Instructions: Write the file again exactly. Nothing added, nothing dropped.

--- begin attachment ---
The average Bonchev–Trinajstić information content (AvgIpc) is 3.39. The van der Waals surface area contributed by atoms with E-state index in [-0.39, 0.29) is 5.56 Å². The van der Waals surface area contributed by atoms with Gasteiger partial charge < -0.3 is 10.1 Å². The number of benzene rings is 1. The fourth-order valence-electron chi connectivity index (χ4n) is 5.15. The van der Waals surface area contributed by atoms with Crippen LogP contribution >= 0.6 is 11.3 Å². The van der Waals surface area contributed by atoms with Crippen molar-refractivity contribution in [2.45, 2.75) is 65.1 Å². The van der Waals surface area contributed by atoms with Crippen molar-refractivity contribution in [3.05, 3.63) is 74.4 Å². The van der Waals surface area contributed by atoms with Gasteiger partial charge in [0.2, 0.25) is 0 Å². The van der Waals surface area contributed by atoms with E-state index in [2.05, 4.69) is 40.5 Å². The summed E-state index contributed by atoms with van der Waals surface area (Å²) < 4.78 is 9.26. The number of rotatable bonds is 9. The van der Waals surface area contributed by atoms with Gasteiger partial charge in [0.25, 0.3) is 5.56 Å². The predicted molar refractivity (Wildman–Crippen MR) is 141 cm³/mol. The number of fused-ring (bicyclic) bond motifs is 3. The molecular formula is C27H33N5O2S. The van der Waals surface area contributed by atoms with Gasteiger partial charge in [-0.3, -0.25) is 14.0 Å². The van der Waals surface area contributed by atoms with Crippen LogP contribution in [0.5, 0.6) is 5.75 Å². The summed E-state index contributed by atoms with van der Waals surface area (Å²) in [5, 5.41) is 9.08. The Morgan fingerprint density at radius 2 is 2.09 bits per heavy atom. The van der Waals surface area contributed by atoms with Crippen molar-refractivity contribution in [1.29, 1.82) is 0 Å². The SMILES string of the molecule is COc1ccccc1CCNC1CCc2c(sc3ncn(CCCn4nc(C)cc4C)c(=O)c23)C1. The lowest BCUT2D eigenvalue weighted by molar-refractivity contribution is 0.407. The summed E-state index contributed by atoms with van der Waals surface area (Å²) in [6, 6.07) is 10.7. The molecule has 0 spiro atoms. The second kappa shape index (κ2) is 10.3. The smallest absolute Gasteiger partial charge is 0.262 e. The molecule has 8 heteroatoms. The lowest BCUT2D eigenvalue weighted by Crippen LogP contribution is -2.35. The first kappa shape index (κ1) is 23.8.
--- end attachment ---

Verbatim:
The average Bonchev–Trinajstić information content (AvgIpc) is 3.39. The van der Waals surface area contributed by atoms with E-state index in [-0.39, 0.29) is 5.56 Å². The van der Waals surface area contributed by atoms with Gasteiger partial charge < -0.3 is 10.1 Å². The number of benzene rings is 1. The fourth-order valence-electron chi connectivity index (χ4n) is 5.15. The van der Waals surface area contributed by atoms with Crippen LogP contribution >= 0.6 is 11.3 Å². The van der Waals surface area contributed by atoms with Crippen molar-refractivity contribution in [2.45, 2.75) is 65.1 Å². The van der Waals surface area contributed by atoms with Crippen molar-refractivity contribution in [3.05, 3.63) is 74.4 Å². The van der Waals surface area contributed by atoms with Gasteiger partial charge in [0.2, 0.25) is 0 Å². The van der Waals surface area contributed by atoms with E-state index in [2.05, 4.69) is 40.5 Å². The summed E-state index contributed by atoms with van der Waals surface area (Å²) < 4.78 is 9.26. The number of rotatable bonds is 9. The van der Waals surface area contributed by atoms with Gasteiger partial charge in [0.25, 0.3) is 5.56 Å². The predicted molar refractivity (Wildman–Crippen MR) is 141 cm³/mol. The number of fused-ring (bicyclic) bond motifs is 3. The molecular formula is C27H33N5O2S. The van der Waals surface area contributed by atoms with Gasteiger partial charge in [-0.3, -0.25) is 14.0 Å². The van der Waals surface area contributed by atoms with Crippen LogP contribution in [0.5, 0.6) is 5.75 Å². The summed E-state index contributed by atoms with van der Waals surface area (Å²) in [5, 5.41) is 9.08. The Morgan fingerprint density at radius 2 is 2.09 bits per heavy atom. The van der Waals surface area contributed by atoms with Crippen molar-refractivity contribution in [1.29, 1.82) is 0 Å². The SMILES string of the molecule is COc1ccccc1CCNC1CCc2c(sc3ncn(CCCn4nc(C)cc4C)c(=O)c23)C1. The lowest BCUT2D eigenvalue weighted by molar-refractivity contribution is 0.407. The summed E-state index contributed by atoms with van der Waals surface area (Å²) in [6, 6.07) is 10.7. The molecule has 0 spiro atoms. The second kappa shape index (κ2) is 10.3. The smallest absolute Gasteiger partial charge is 0.262 e. The molecule has 8 heteroatoms. The lowest BCUT2D eigenvalue weighted by Crippen LogP contribution is -2.35. The first kappa shape index (κ1) is 23.8.